Each agent has three traits. These can be activated each once per session, and they allow the player to flipflop the roll, i.e. switch the numbers on the percentile roll, 92% becomes 29%. The player picks a trait and describes how it influences the roll.
Each trait can either be a positive or a negative trait, and independently of this, it can either be used positively to flipflop the roll, or it can be used negatively to earn a fortune point. A player can pay Humanity points to re-activate a spent trait, so it can be used an extra time for flipflops.
Fortune points are used to transform critical failures to regular successes. A critical failure is when the skill check is failed, and the dice come up a double like 77, 88 and 99. The points don’t work on regular failures.
To gain a Fortune point a player must choose to use his trait against him by granting himself a penalty of 30% to the skill check. This can be done any number of times.
When a character looses 5 points in one go or 20% and becomes eligible for an insanity according to the regular Sanity-rules of CoC, then one of his traits can be corrupted. GM and player negotiates, they pick a trait, and writes a corrupted trait next to it (e.g. curious becomes obsessed). Whenever the player wants to do a flipflop, he will be basing it on the corrupted version instead of his normal trait. For flipflops the difference between traits and corrupted traits is purely color. However a corrupted trait can also be used negatively, and instead of earning a Fortune point, the player earns an Insight point.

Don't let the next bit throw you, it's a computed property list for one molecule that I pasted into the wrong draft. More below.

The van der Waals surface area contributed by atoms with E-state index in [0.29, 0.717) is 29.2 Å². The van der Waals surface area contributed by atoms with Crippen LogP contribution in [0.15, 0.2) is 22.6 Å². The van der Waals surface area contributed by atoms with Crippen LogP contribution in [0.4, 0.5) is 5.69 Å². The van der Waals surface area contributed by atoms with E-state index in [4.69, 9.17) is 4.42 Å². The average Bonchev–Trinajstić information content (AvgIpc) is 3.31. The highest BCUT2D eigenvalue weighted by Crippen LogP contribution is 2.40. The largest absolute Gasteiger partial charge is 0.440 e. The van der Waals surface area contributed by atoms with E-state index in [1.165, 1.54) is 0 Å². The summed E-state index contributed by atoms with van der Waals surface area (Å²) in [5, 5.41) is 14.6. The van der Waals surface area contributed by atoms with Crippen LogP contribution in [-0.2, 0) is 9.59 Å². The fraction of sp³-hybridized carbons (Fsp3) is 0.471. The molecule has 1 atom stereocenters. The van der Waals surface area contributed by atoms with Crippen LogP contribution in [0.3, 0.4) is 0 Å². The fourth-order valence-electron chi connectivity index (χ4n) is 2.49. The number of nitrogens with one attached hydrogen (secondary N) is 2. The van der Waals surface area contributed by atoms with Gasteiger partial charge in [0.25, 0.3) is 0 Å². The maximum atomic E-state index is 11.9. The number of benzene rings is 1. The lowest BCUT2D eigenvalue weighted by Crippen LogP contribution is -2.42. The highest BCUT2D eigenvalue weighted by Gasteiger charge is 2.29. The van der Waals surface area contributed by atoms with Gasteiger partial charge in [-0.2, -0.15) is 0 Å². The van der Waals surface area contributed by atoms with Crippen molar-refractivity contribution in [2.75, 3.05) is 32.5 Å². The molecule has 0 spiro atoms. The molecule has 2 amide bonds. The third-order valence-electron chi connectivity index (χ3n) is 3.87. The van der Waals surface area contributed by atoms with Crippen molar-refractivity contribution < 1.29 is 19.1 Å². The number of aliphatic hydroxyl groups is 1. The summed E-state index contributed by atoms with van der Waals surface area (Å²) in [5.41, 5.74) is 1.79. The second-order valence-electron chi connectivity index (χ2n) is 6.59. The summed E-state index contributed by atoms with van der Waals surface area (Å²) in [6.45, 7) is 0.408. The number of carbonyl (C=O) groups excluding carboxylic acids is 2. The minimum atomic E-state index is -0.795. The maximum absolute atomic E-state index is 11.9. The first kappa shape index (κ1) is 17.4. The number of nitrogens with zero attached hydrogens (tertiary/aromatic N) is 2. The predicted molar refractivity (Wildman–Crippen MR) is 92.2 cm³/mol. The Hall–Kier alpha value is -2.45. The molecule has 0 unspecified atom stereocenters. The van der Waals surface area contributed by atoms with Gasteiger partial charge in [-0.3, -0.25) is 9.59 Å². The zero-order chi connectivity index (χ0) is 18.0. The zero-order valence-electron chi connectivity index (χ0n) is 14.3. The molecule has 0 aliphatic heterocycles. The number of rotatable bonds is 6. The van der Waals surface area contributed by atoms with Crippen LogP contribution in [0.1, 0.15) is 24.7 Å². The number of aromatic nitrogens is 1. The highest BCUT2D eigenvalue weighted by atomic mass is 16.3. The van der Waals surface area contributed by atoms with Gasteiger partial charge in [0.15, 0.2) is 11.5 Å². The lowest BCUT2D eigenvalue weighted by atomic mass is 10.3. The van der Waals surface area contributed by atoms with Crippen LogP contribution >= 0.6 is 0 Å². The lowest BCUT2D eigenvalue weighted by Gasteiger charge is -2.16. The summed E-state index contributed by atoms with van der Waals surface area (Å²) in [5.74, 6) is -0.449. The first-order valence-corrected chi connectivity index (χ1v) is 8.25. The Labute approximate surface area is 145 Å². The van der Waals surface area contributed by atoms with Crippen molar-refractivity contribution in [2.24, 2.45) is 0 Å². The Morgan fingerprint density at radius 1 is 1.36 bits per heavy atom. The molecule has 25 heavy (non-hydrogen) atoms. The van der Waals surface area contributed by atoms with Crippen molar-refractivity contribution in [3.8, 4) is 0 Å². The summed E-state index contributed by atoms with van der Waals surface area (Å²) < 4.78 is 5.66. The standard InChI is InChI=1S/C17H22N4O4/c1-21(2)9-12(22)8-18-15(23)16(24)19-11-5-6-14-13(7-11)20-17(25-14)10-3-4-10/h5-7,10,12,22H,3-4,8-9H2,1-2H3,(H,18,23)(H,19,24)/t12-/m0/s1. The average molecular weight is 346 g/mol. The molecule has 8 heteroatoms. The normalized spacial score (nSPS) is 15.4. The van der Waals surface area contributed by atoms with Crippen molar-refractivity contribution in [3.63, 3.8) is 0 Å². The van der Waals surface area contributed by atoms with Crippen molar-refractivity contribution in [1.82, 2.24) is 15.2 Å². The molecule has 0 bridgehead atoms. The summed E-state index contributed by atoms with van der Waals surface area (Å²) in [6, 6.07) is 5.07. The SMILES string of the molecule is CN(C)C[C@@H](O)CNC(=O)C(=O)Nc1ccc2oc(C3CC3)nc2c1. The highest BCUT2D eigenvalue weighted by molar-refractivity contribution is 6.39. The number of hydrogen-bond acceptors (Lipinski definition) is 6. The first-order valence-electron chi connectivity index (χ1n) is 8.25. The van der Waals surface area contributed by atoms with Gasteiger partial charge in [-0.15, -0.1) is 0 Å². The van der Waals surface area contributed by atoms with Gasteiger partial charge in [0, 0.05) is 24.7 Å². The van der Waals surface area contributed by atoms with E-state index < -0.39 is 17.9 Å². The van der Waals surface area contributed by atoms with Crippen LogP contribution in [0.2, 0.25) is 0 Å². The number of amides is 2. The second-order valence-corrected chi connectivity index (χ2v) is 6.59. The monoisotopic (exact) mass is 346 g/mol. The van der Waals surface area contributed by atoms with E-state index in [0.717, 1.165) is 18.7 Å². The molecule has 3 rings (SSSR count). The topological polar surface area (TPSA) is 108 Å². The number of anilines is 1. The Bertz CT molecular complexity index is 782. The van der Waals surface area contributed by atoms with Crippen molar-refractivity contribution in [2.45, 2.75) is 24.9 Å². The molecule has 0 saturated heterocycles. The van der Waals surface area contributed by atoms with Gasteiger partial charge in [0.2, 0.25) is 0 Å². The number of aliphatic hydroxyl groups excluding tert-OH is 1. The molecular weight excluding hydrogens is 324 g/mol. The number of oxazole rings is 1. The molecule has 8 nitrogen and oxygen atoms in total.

An Insight point can be spent, when casting a spell. Each spell costs sanity points – and this is instead of CoC’s Magic Points and Power – and each Insight point covers 5 sanity points. An Insight point thus allows an agent to cast spells for no or a minimum cost of sanity.
Each character must have three types of threats. A threat represents something that will hinder the continued presence of the character in the campaign. The threats represent not necessarily something that will kill the agent, but some element that will force the agent to cease working for Delta Green. The first level is some personal element, for instance alcoholism, and the second level comes from the immediate surroundings, such as family, friends and career. The third level is tied to the story arc, and represents foes that may appear, whenever the agents makes too much noise. In our campaign it is The Men in Black, who may appear, if the agents cause too much mayhem. The Men in Black can also appear as a specific part of the mission.
For 5 sanity points a player can define a link between two facts. In other words a player can construct a connection between two clues, that otherwise does not exist, but becomes real once defined. This represents the curious omnipresence of the Mythos and its non-causal way of being connected, that can be understood by people, whose rational mind is slowly corroding. It also allows the players to connect dots in new and exciting ways and allow them to move faster through their agents’ investigation.
Synergies – A Comment on the Rules
One element the rules do is to push the game. The agents are efficient, when they use their traits to flipflop their skill checks. The traits are chosen by the players, but once sanity is lost a trait becomes corrupted, and in order to employ the powerful benefits, you need to draw on the corrupted element thus steadily reminding the player of the growing insanity of the agent. Secondly once sanity is lost, a new door opens, as the player can gain Insight points, allowing the agent to cast spells without loosing sanity – so the loss of sanity gives access to spell casting. Likewise there is a relation between Decline and Humanity points.
Next up is the structure of the campaign.